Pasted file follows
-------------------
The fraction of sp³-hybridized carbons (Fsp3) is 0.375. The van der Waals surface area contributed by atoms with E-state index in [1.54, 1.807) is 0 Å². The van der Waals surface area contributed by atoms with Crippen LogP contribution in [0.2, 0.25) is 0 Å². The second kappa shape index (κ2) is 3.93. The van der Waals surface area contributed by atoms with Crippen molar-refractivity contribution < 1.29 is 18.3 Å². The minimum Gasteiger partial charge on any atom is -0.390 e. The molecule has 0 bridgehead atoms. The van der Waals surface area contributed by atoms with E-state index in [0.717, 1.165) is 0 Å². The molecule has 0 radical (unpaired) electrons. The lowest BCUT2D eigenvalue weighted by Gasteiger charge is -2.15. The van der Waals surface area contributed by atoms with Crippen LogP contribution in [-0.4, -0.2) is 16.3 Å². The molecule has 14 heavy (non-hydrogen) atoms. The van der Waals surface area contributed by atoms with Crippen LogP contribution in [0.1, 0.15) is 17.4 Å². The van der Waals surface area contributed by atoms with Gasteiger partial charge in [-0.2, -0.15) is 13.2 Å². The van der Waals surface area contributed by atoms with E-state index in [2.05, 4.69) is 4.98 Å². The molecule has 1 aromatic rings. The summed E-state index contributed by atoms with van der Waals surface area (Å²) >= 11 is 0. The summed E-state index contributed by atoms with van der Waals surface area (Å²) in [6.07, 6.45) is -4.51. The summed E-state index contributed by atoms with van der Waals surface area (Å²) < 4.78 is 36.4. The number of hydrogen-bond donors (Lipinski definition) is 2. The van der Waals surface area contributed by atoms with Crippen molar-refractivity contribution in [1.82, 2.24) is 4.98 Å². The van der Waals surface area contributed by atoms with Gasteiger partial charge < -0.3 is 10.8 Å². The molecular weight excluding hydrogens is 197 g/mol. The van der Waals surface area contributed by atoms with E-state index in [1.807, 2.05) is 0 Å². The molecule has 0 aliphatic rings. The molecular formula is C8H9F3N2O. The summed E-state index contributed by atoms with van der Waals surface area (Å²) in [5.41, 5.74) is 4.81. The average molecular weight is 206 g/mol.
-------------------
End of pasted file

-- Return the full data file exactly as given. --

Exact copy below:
The fraction of sp³-hybridized carbons (Fsp3) is 0.375. The van der Waals surface area contributed by atoms with E-state index in [1.54, 1.807) is 0 Å². The van der Waals surface area contributed by atoms with Crippen LogP contribution in [0.2, 0.25) is 0 Å². The second kappa shape index (κ2) is 3.93. The van der Waals surface area contributed by atoms with Crippen molar-refractivity contribution < 1.29 is 18.3 Å². The minimum Gasteiger partial charge on any atom is -0.390 e. The molecule has 0 bridgehead atoms. The van der Waals surface area contributed by atoms with E-state index in [0.717, 1.165) is 0 Å². The molecule has 0 radical (unpaired) electrons. The lowest BCUT2D eigenvalue weighted by Gasteiger charge is -2.15. The van der Waals surface area contributed by atoms with Crippen LogP contribution in [-0.4, -0.2) is 16.3 Å². The molecule has 14 heavy (non-hydrogen) atoms. The van der Waals surface area contributed by atoms with Crippen LogP contribution in [0.1, 0.15) is 17.4 Å². The van der Waals surface area contributed by atoms with Gasteiger partial charge in [-0.2, -0.15) is 13.2 Å². The van der Waals surface area contributed by atoms with E-state index in [2.05, 4.69) is 4.98 Å². The molecule has 1 aromatic rings. The summed E-state index contributed by atoms with van der Waals surface area (Å²) >= 11 is 0. The summed E-state index contributed by atoms with van der Waals surface area (Å²) in [6.07, 6.45) is -4.51. The summed E-state index contributed by atoms with van der Waals surface area (Å²) < 4.78 is 36.4. The number of hydrogen-bond donors (Lipinski definition) is 2. The van der Waals surface area contributed by atoms with Crippen molar-refractivity contribution in [1.82, 2.24) is 4.98 Å². The van der Waals surface area contributed by atoms with Gasteiger partial charge < -0.3 is 10.8 Å². The molecular weight excluding hydrogens is 197 g/mol. The van der Waals surface area contributed by atoms with E-state index in [1.807, 2.05) is 0 Å². The molecule has 0 aliphatic rings. The molecular formula is C8H9F3N2O. The summed E-state index contributed by atoms with van der Waals surface area (Å²) in [5.41, 5.74) is 4.81. The average molecular weight is 206 g/mol.